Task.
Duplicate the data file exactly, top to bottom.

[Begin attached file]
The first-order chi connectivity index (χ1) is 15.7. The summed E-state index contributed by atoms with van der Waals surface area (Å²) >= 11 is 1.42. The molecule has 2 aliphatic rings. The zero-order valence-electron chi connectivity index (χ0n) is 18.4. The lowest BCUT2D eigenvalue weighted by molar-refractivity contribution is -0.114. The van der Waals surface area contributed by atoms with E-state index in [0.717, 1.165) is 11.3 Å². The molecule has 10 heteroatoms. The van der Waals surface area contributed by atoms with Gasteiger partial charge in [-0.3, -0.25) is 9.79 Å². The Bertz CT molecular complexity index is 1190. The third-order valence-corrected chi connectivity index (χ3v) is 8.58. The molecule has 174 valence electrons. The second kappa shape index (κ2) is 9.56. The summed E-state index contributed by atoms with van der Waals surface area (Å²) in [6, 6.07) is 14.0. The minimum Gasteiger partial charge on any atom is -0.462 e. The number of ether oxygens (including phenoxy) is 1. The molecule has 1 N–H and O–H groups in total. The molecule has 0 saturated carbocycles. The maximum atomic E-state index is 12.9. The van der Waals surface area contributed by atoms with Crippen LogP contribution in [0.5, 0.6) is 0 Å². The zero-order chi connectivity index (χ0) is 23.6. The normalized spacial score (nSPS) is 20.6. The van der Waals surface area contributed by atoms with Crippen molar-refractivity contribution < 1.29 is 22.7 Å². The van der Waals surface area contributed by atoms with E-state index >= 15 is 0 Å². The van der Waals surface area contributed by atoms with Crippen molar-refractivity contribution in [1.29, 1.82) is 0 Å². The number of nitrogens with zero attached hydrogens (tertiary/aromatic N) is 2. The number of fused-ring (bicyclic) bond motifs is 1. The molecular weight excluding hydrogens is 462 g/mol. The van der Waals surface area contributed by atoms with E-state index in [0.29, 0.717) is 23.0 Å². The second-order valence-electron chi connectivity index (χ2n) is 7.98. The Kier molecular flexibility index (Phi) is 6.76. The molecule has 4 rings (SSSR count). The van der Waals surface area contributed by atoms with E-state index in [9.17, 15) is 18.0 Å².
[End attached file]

The first-order chi connectivity index (χ1) is 15.7. The summed E-state index contributed by atoms with van der Waals surface area (Å²) >= 11 is 1.42. The molecule has 2 aliphatic rings. The zero-order valence-electron chi connectivity index (χ0n) is 18.4. The lowest BCUT2D eigenvalue weighted by molar-refractivity contribution is -0.114. The van der Waals surface area contributed by atoms with E-state index in [0.717, 1.165) is 11.3 Å². The molecule has 10 heteroatoms. The van der Waals surface area contributed by atoms with Gasteiger partial charge in [-0.3, -0.25) is 9.79 Å². The Bertz CT molecular complexity index is 1190. The third-order valence-corrected chi connectivity index (χ3v) is 8.58. The molecule has 174 valence electrons. The second kappa shape index (κ2) is 9.56. The summed E-state index contributed by atoms with van der Waals surface area (Å²) in [6, 6.07) is 14.0. The minimum Gasteiger partial charge on any atom is -0.462 e. The number of ether oxygens (including phenoxy) is 1. The molecule has 1 N–H and O–H groups in total. The molecule has 0 saturated carbocycles. The maximum atomic E-state index is 12.9. The van der Waals surface area contributed by atoms with Crippen LogP contribution in [0.5, 0.6) is 0 Å². The zero-order chi connectivity index (χ0) is 23.6. The normalized spacial score (nSPS) is 20.6. The van der Waals surface area contributed by atoms with Crippen molar-refractivity contribution < 1.29 is 22.7 Å². The van der Waals surface area contributed by atoms with E-state index >= 15 is 0 Å². The van der Waals surface area contributed by atoms with Crippen molar-refractivity contribution in [1.29, 1.82) is 0 Å². The number of nitrogens with zero attached hydrogens (tertiary/aromatic N) is 2. The number of fused-ring (bicyclic) bond motifs is 1. The molecular weight excluding hydrogens is 462 g/mol. The van der Waals surface area contributed by atoms with E-state index in [0.29, 0.717) is 23.0 Å². The second-order valence-electron chi connectivity index (χ2n) is 7.98. The Kier molecular flexibility index (Phi) is 6.76. The molecule has 4 rings (SSSR count). The van der Waals surface area contributed by atoms with E-state index in [9.17, 15) is 18.0 Å².